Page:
There is growing evidence that business leaders and managers understand that the unequal and heavy share of unpaid care and domestic work done by women and girls is an issue which matters for the effective (ongoing) operations of their firms.
Some companies have already taken practical steps to address the issue by supporting employees along their value chain, for example with workplace policies that enable care responsibilities to be met, and by innovating with products and services that meet evolving consumer family and household care needs, thereby simultaneously creating business value.
At a ‘big picture’ macro, society level, experts have determined that current patterns of unequal unpaid care work are holding women back from full participation in the labour force, and so acting as a significant barrier to unlocking the economic boost that would come from achieving gender equality – estimated to be as much as 26% of global GDP/US$28 trillion.1
Recognising, reducing and redistributing unpaid care work by women and girls can benefit business at the individual firm level too. Analysis of what business is doing and why (examples of which are shared in this paper) suggests there are a number of areas where firms can create business value:
Talent acquisition and retention
Businesses with policies like paid parental or family leave and flexible work arrangements enable employees to manage unpaid family and household care responsibilities, and find it easier to attract and retain workers.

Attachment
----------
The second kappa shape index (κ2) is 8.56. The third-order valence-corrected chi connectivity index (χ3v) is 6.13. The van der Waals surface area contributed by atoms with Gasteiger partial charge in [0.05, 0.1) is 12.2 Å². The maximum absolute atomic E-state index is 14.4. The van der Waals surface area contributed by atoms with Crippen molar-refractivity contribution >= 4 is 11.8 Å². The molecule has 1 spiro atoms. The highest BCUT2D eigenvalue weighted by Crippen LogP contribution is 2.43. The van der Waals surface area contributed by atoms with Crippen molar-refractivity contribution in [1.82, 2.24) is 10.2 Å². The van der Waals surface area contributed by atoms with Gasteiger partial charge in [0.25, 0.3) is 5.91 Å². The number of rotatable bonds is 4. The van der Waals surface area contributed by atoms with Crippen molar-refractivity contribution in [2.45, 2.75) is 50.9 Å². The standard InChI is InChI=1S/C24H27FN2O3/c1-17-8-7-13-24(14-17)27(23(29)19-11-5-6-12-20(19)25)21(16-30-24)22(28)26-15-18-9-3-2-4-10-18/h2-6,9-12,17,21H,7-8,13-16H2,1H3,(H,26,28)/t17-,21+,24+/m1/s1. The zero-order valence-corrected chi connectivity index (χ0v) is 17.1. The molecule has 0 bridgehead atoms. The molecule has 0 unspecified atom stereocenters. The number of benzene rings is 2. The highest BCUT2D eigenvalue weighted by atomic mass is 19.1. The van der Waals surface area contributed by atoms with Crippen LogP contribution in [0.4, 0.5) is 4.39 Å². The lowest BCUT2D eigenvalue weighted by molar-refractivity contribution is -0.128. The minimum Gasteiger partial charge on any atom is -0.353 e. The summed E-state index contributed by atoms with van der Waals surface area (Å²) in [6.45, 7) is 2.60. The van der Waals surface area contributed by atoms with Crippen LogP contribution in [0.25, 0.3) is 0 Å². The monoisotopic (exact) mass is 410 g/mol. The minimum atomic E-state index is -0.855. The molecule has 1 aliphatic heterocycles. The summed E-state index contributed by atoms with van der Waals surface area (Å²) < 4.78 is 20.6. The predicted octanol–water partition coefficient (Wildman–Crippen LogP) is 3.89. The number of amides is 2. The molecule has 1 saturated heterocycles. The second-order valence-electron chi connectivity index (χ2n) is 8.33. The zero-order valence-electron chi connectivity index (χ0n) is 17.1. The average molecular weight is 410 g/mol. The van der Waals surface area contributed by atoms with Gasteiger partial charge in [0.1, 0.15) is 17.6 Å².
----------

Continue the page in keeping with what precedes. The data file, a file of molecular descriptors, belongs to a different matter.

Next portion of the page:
Productivity and employee engagement
Employers that take a holistic view of workers’ lives, including their caregiving and household responsibilities, and that help address aspects that cause employee distraction, fatigue and absenteeism, can improve workforce performance and engagement.
Supply chain resilience and diversity
Businesses that encourage employers in their supply chain to address unpaid care work issues can help build stable and diverse sources of supply, contributing to their ability to mitigate risk and serve customer needs.
Revenue and business growth
Developing products and services that address the causes and consequences of unequal unpaid care work – for example, time- and labour-saving devices – can contribute to business growth.
Customer acquisition and loyalty
Businesses that sell consumer goods and services can differentiate their brands, win new customers and cement customer loyalty by challenging the dynamics that underpin unequal unpaid care work, such as gender stereotypes in advertising.
Oxfam and Unilever have joined forces to share complementary learning and insights gleaned from working on unpaid care and domestic work with communities and consumers around the world, and with businesses and brands to share emerging good practice and evidence.
Together Oxfam and Unilever are urging businesses to take unpaid care work seriously as a business issue and take three simple steps: